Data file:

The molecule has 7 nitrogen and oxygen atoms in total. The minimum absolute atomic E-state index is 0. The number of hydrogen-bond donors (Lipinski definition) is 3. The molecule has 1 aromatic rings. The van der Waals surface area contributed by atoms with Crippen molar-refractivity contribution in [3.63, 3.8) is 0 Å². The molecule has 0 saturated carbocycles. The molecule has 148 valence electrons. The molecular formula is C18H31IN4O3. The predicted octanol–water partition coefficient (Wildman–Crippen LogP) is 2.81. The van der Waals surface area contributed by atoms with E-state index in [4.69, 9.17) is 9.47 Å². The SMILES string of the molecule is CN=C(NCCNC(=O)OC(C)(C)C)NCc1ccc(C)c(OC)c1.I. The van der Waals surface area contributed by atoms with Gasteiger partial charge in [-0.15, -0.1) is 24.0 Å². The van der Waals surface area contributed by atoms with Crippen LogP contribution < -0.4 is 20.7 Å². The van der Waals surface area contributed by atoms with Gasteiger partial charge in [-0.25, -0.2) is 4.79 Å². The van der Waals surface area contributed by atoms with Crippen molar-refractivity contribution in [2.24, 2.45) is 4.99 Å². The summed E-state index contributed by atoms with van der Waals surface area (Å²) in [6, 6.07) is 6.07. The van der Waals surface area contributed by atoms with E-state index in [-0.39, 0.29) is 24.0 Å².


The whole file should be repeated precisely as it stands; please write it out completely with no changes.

The molecule has 7 nitrogen and oxygen atoms in total. The minimum absolute atomic E-state index is 0. The number of hydrogen-bond donors (Lipinski definition) is 3. The molecule has 1 aromatic rings. The van der Waals surface area contributed by atoms with Crippen molar-refractivity contribution in [3.63, 3.8) is 0 Å². The molecule has 0 saturated carbocycles. The molecule has 148 valence electrons. The molecular formula is C18H31IN4O3. The predicted octanol–water partition coefficient (Wildman–Crippen LogP) is 2.81. The van der Waals surface area contributed by atoms with E-state index in [4.69, 9.17) is 9.47 Å². The SMILES string of the molecule is CN=C(NCCNC(=O)OC(C)(C)C)NCc1ccc(C)c(OC)c1.I. The van der Waals surface area contributed by atoms with Gasteiger partial charge in [-0.15, -0.1) is 24.0 Å². The van der Waals surface area contributed by atoms with Crippen LogP contribution < -0.4 is 20.7 Å². The van der Waals surface area contributed by atoms with Gasteiger partial charge in [-0.25, -0.2) is 4.79 Å². The van der Waals surface area contributed by atoms with Crippen molar-refractivity contribution in [2.24, 2.45) is 4.99 Å². The summed E-state index contributed by atoms with van der Waals surface area (Å²) in [6, 6.07) is 6.07. The van der Waals surface area contributed by atoms with E-state index in [-0.39, 0.29) is 24.0 Å².